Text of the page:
Not Traumatic Enough for a Shock Blanket at the Grebel Gallery

Tuesday, January 4, 2022

In the Fall of 2019, artist Yasmeen Nematt Alla was finalizing preparations to install Not Traumatic Enough for a Shock Blanket onto the crisp white walls of the Grebel Gallery. The bright orange blankets with words stitched onto them would surely stand out in the thorough-fare space, a stark contrast from the drones and weapons of warfare exhibit that covered the walls for months prior. Little did she know that her exhibit, which highlights the complex nature of trauma, would be delayed due to a global pandemic that has generated unimaginable levels of anxiety, loss, grief, and hardship across the world.

Thomas Fraser sits in the gallery wearing a blanket wrapped around him

The exhibit references the iconic orange shock blanket, seen draped around the shoulders of survivors of tragedies. The shock blanket acts not just as a comfort but also an identity marker, signalling that the wearer has endured a traumatic incident and requires immediate support or assistance. Nematt Alla’s exhibit asks, what happens to trauma survivors when their experience is deemed not traumatic enough to warrant a shock blanket?

The blankets that hang on hooks throughout the Grebel Gallery have phrases and excerpts of stories embroidered onto them. These stories emerged from Nematt Alla’s online community when she posed the question, “what stories do you begin telling with, ‘I wouldn’t call it traumatic, but….’” Gallery-goers are encouraged to drape the blankets across their shoulders, feeling the warmth and weight of the words embroidered across their backs.

Despite limitations on in-person engagement due to COVID-19 restrictions, students from Grebel and UWaterloo had the opportunity to tour the exhibit through PACS courses, the MPACS program, the PeaceTech Living-Learning Community, and MATES. One of the student leaders for the MPACS tour, Jesse Matas shared how the exhibit prompted 17 MPACS students to engage with the art and reflect on their own experiences with trauma.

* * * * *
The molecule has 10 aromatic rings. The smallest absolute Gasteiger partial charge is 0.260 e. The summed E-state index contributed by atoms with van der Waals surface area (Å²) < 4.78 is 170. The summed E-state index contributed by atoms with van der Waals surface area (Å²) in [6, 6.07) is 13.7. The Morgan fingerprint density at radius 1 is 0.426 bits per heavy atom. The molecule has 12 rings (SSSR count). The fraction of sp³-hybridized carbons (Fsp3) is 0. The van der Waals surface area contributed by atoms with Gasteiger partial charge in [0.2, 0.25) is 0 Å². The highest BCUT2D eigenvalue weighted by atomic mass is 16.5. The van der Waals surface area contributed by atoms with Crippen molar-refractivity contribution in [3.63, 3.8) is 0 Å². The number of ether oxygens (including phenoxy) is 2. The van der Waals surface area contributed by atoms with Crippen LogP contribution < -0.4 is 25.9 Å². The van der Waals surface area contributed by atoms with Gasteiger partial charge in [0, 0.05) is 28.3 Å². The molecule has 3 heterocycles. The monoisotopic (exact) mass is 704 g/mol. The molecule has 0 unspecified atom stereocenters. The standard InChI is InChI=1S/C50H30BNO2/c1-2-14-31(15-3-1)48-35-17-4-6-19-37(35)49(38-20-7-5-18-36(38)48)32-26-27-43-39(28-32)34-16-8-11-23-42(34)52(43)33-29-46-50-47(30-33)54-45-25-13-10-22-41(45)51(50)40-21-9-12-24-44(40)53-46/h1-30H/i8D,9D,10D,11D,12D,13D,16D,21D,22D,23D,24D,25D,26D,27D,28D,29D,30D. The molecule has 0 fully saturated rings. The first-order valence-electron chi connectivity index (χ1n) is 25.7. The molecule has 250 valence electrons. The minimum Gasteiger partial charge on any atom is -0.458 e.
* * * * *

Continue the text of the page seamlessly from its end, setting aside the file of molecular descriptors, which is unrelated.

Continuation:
We were fortunate enough to have Yasmeen lead a participatory session where we all shared events that were 'not traumatic enough for a shock blanket', while simultaneously being comforted by the blankets upon which she had sewn her words. The event was wonderful, and we were very grateful for Yasmeen's show and for her making the trip to Toronto to engage us with her work.

Nematt Alla and the Grebel Gallery continued to expand the model of community engagement by

An MPACS student stands in the gallery with a blanket wrapped around their back

launching the If Trauma Could Echo project. The project focused on providing the exhibit’s experience to individuals who were unable to physically enter the gallery space.

The project asked the Grebel and UWaterloo community to finish the same sentence Nematt Alla had asked years prior, “I wouldn’t call it traumatic, but….” Individuals were encouraged to submit their responses to the Grebel Gallery, and in return for their story, Nematt Alla mailed them a small blanket with an excerpt from their story embroidered onto it. If Trauma Could Echo offered participants an opportunity to share their stories and feel heard, validated, and comforted by the artist herself.

If Trauma Could Echo concluded on December 20th, 2021. If you are interested in learning more about the project, please visit our Grebel Gallery website. Not Traumatic Enough for a Shock Blanket will be displayed in the Grebel Gallery until March 2022.